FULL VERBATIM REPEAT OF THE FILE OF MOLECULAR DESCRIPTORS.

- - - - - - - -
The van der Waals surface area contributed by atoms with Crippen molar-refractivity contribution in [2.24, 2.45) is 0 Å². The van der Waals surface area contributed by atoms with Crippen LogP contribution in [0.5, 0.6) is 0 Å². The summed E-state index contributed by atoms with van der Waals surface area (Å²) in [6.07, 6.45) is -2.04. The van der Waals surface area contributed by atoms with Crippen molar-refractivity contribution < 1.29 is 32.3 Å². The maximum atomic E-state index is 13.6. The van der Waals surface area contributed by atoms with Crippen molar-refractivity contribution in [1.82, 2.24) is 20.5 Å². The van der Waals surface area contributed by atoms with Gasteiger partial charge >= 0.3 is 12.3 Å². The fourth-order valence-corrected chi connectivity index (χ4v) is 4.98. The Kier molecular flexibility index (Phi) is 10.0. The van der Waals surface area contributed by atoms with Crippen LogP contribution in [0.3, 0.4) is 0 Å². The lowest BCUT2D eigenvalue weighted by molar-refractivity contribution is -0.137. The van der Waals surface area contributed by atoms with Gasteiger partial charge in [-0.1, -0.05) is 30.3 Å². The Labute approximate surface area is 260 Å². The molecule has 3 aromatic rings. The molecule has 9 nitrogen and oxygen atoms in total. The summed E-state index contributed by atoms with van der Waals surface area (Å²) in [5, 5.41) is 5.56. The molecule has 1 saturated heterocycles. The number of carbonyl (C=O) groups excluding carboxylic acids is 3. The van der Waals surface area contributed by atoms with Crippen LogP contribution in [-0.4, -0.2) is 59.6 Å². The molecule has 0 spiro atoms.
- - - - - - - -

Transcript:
The van der Waals surface area contributed by atoms with Crippen molar-refractivity contribution in [2.24, 2.45) is 0 Å². The van der Waals surface area contributed by atoms with Crippen LogP contribution in [0.5, 0.6) is 0 Å². The summed E-state index contributed by atoms with van der Waals surface area (Å²) in [6.07, 6.45) is -2.04. The van der Waals surface area contributed by atoms with Crippen molar-refractivity contribution < 1.29 is 32.3 Å². The maximum atomic E-state index is 13.6. The van der Waals surface area contributed by atoms with Crippen molar-refractivity contribution in [1.82, 2.24) is 20.5 Å². The van der Waals surface area contributed by atoms with Gasteiger partial charge >= 0.3 is 12.3 Å². The fourth-order valence-corrected chi connectivity index (χ4v) is 4.98. The Kier molecular flexibility index (Phi) is 10.0. The van der Waals surface area contributed by atoms with Crippen LogP contribution in [0.3, 0.4) is 0 Å². The lowest BCUT2D eigenvalue weighted by molar-refractivity contribution is -0.137. The van der Waals surface area contributed by atoms with Gasteiger partial charge in [-0.1, -0.05) is 30.3 Å². The Labute approximate surface area is 260 Å². The molecule has 3 aromatic rings. The molecule has 9 nitrogen and oxygen atoms in total. The summed E-state index contributed by atoms with van der Waals surface area (Å²) in [5, 5.41) is 5.56. The molecule has 1 saturated heterocycles. The number of carbonyl (C=O) groups excluding carboxylic acids is 3. The van der Waals surface area contributed by atoms with Crippen LogP contribution in [-0.4, -0.2) is 59.6 Å². The molecule has 0 spiro atoms.